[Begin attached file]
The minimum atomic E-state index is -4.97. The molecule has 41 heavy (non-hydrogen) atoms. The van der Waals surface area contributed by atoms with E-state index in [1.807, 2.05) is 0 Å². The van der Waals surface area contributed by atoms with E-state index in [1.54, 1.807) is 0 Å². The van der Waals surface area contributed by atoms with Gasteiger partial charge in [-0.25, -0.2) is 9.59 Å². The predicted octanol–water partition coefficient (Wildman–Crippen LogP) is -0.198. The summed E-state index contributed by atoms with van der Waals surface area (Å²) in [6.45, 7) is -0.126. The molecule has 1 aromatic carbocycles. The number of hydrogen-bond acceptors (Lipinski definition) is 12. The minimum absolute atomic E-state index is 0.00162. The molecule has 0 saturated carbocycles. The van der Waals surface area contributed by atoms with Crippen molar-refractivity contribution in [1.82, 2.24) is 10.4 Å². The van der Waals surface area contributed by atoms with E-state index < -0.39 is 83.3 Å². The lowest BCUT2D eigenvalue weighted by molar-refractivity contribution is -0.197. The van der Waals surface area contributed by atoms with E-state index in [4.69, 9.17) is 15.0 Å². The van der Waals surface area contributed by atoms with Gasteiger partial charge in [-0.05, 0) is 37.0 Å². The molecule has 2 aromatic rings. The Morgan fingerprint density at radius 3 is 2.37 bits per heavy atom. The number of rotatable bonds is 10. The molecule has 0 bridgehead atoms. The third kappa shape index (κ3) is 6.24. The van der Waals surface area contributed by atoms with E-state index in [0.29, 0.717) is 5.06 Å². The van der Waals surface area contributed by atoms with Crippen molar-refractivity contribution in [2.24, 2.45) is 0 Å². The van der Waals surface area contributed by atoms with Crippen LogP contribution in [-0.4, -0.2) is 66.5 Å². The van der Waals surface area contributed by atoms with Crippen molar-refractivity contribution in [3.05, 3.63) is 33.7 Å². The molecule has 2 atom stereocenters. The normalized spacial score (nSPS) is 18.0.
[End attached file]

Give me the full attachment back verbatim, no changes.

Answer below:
The minimum atomic E-state index is -4.97. The molecule has 41 heavy (non-hydrogen) atoms. The van der Waals surface area contributed by atoms with E-state index in [1.807, 2.05) is 0 Å². The van der Waals surface area contributed by atoms with E-state index in [1.54, 1.807) is 0 Å². The van der Waals surface area contributed by atoms with Gasteiger partial charge in [-0.25, -0.2) is 9.59 Å². The predicted octanol–water partition coefficient (Wildman–Crippen LogP) is -0.198. The summed E-state index contributed by atoms with van der Waals surface area (Å²) in [6.45, 7) is -0.126. The molecule has 1 aromatic carbocycles. The number of hydrogen-bond acceptors (Lipinski definition) is 12. The minimum absolute atomic E-state index is 0.00162. The molecule has 0 saturated carbocycles. The van der Waals surface area contributed by atoms with Crippen molar-refractivity contribution in [1.82, 2.24) is 10.4 Å². The van der Waals surface area contributed by atoms with E-state index < -0.39 is 83.3 Å². The lowest BCUT2D eigenvalue weighted by molar-refractivity contribution is -0.197. The van der Waals surface area contributed by atoms with E-state index in [4.69, 9.17) is 15.0 Å². The van der Waals surface area contributed by atoms with Gasteiger partial charge in [-0.05, 0) is 37.0 Å². The molecule has 2 aromatic rings. The Morgan fingerprint density at radius 3 is 2.37 bits per heavy atom. The number of rotatable bonds is 10. The molecule has 0 bridgehead atoms. The third kappa shape index (κ3) is 6.24. The van der Waals surface area contributed by atoms with E-state index in [0.29, 0.717) is 5.06 Å². The van der Waals surface area contributed by atoms with Crippen molar-refractivity contribution in [2.24, 2.45) is 0 Å². The van der Waals surface area contributed by atoms with Crippen LogP contribution in [-0.4, -0.2) is 66.5 Å². The van der Waals surface area contributed by atoms with Crippen molar-refractivity contribution in [3.05, 3.63) is 33.7 Å². The molecule has 2 atom stereocenters. The normalized spacial score (nSPS) is 18.0.